Kenya Smith

It’s well known that a picture is worth a thousand words, therefore, seasoned photographers are integral to documenting the events of a community, as well as of a generation. Kenya L. Smith, 58, has been visually capturing various aspects of local Black culture for over 30 years, and stands on the shoulders of some legendary visual griots who preceded him.

The native Harlemite began picking up his father’s cameras at home as an adolescent and taking family photos. After graduating from Tuskegee University, majoring in computers, he began covering baby showers, birthday parties, family functions and weddings during the early ’90s.

“My father, Harry Smit a.k.a. A Allah, always had a camera in the house,” he recalled. “I just liked taking pictures when I was younger. I never went to school for this. My photography mentors used to tell me to develop my third eye.”

He soon specialized in documenting hip hop culture which was flourishing globally by the mid-’90s.

“DJ Hollywood started me out,” Kenya proudly professed, adding how he was asked to capture photos at a local event for the hip hop pioneer. Word soon spread and he began covering more events where he’d “get to know the artist or their manager,” leading to him becoming known as “Snap Man.” Along the way he was mentored by some legendary lens-men.

“Ernie Panicolli, Jamel Shabazz, Joe Gonzo—they’re the holy-trinity of hip hop photography,” he noted. “I would meet them and ask questions about photography. I’d go to the park and just shoot pictures to sharpen my eye. Gordon Parks told me, ‘Keep shooting and be nice to people.’ Melvin Van Peebles said, ‘Break all the rules and make it up as you go along.’”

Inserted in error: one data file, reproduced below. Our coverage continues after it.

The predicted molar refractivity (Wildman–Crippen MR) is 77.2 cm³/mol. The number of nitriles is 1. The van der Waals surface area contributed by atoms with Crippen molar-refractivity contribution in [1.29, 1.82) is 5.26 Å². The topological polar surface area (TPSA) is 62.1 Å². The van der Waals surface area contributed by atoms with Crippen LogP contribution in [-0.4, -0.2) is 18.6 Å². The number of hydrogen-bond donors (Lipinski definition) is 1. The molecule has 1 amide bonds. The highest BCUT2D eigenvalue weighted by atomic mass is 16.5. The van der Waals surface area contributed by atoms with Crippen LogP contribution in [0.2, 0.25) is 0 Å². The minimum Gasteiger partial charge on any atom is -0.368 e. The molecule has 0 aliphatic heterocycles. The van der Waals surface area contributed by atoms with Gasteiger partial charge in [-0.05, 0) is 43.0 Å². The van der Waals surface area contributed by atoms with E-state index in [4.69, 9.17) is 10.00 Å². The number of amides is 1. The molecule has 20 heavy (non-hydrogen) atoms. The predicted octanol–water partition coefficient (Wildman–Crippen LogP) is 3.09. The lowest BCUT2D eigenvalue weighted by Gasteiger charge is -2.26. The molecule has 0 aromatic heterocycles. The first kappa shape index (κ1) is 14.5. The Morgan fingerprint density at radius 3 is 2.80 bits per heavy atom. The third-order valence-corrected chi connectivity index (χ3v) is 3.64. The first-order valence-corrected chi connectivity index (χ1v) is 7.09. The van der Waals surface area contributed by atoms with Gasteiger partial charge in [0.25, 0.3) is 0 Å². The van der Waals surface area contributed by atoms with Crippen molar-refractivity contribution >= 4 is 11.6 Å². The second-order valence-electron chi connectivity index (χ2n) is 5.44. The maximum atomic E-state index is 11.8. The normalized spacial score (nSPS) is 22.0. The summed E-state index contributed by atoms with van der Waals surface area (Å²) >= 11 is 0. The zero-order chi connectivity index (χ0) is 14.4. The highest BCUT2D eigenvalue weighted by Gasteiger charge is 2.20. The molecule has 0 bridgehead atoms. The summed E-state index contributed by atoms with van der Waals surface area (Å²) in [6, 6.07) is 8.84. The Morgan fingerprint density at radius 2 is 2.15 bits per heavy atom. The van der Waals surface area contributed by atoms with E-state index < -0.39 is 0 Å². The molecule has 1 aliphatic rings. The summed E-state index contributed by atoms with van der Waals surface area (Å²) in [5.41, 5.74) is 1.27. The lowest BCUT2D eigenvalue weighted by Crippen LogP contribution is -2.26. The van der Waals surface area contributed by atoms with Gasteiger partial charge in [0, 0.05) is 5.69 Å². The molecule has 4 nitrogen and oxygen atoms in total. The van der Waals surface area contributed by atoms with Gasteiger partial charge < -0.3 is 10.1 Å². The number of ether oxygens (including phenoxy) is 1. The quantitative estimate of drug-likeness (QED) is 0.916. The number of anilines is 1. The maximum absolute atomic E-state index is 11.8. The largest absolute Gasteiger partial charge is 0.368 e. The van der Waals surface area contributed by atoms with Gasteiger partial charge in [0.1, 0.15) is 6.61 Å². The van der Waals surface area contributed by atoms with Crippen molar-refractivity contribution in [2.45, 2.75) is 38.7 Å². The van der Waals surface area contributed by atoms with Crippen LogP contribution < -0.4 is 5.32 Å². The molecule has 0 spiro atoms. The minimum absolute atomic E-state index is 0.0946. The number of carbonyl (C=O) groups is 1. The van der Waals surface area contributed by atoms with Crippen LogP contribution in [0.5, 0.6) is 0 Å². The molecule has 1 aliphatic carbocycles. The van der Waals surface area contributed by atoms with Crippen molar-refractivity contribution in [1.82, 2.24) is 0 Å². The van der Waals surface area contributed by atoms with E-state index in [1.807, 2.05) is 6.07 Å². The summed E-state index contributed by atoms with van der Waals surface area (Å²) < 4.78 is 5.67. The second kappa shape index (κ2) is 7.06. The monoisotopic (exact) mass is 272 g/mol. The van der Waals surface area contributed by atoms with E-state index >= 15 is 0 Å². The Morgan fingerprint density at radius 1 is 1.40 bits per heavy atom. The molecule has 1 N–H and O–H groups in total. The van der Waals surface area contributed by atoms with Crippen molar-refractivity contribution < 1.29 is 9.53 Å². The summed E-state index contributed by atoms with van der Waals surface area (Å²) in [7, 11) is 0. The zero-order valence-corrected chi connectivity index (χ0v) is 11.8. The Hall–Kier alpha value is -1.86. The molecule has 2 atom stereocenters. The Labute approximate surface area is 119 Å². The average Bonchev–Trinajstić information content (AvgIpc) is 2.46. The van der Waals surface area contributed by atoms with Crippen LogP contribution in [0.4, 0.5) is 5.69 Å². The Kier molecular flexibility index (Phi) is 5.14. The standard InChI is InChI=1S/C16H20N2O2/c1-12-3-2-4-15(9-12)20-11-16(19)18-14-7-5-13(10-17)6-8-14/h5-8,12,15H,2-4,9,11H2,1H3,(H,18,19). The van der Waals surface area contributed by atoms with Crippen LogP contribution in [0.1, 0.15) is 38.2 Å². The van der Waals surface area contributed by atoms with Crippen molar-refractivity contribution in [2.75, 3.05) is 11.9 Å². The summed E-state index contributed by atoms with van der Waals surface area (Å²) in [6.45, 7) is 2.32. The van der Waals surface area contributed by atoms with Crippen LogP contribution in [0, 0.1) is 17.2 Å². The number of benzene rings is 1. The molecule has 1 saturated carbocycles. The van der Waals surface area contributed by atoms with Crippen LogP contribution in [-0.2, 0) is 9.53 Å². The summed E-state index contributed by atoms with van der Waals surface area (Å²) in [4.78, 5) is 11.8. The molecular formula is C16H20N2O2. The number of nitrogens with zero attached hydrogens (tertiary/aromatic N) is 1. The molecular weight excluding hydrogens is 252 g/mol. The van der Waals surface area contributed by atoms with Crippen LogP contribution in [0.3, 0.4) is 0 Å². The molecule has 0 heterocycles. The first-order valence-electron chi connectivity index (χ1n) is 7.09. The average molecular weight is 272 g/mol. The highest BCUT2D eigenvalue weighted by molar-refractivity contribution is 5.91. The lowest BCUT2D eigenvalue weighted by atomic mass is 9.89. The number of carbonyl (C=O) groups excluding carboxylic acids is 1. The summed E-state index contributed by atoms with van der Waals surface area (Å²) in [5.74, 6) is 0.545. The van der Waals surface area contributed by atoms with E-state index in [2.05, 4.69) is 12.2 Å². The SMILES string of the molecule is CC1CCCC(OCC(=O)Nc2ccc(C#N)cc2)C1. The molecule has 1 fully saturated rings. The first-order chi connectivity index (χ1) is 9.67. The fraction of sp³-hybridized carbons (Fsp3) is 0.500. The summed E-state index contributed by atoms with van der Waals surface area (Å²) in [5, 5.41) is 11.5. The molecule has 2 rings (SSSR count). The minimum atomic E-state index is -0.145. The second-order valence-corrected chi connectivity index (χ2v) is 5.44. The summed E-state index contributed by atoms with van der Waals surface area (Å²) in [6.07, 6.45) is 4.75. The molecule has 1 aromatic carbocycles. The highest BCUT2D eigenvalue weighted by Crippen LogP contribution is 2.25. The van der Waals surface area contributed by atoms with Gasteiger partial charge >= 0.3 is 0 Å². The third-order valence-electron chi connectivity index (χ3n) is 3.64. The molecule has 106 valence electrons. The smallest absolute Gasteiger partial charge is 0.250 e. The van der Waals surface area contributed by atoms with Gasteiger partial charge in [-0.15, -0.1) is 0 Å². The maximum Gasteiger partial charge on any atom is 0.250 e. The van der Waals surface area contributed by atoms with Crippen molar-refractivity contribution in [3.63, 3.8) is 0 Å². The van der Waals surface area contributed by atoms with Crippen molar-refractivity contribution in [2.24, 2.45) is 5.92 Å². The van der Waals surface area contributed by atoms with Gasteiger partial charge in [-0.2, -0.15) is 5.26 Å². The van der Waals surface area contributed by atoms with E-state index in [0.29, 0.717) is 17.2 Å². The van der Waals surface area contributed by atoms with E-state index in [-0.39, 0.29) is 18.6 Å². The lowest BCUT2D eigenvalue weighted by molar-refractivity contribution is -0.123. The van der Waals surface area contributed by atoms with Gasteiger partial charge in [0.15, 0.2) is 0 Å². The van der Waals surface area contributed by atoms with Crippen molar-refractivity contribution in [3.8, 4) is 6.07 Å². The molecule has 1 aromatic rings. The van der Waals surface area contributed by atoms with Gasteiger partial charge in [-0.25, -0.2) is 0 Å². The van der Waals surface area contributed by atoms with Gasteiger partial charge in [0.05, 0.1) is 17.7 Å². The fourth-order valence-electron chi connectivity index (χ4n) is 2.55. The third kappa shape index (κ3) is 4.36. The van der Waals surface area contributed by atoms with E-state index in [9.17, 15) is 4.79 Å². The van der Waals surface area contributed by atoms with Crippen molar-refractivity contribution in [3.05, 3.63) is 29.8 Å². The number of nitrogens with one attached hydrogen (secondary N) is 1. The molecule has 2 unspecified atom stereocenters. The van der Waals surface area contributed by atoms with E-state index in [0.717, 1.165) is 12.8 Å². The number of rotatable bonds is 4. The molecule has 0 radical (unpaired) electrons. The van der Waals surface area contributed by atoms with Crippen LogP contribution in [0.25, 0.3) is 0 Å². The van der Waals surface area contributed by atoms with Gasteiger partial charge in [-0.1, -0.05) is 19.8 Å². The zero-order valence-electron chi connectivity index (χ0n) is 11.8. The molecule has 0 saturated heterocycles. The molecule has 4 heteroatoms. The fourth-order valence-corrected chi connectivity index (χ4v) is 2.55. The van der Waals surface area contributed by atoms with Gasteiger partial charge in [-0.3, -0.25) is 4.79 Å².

While growing up in Harlem he developed genuine relationships with local legends like Dougie Fresh, Kool Mo Dee and Kool DJ Red Alert, all of whom he’s photographed.

He expanded his horizons and began documenting professional musical and sporting events, as well as the onset of gentrification which was beginning to engulf Black Mecca. He’s photographed Black Arts Movement stalwarts such as Amiri Baraka, Nina Simone, Ozzie Davis and Ruby Dee.

“It’s about the respect and relationship you have with people which makes them comfortable. If a person trusts you, then you can get the best part. Manners have gotten me a long way,” he notes. “I was never into the paparazzi. Photography is a conduit for me to meet people I would never have met.”

Some of those include Muhammad Ali, Maya Angelou, Harry Belafonte and former U.S. President Bill Clinton.

As new-age technology shifted the landscape during the late 1990s, Mr. Smith put away his 35 millimeter camera and went digital, and decided to share his wealth of knowledge with future generations.

“I was teaching inner-city kids photography, at the same time I’d teach them mathematics,” he explains about his Universal Concepts Photography outfit. “I’m all about being positive. I’m still learning. You gotta know the technology of your craft. I feel like I can inspire others.”

Over the past several decades his photos have appeared in such prestigious publications as En Vogue, The Final Call, The Source Magazine, and right here in the AmNews. They’ve also been exhibited in various galleries, including Harlem’s Schomburg Center and the Malcolm X and Dr. Betty Shabazz Center.

Kenya urges youths: “Be respectful,” before concluding, “If I shoot you with a weapon you’re going to die, but if I shot you with my camera you’ll live forever. My photographs feed the mind. When I do my photography I put my Islam into them. They’re like my children. I decide who sees them and talks to them. The word photography means ‘drawing with light.’ At the end of the day, I’m an artist. We are the griots, historians and storytellers.”

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3 Comments

  1. My dear beloved brother! He has always been a great photographer! I have known him over 35 years! “

  2. Mr. Kenya Smith was Our Wedding Photographer in 2013. We have lifetime memories through his Magical Photography.
    Thank Kenya Smith. MR and Mrs. Irvin J. Jackson

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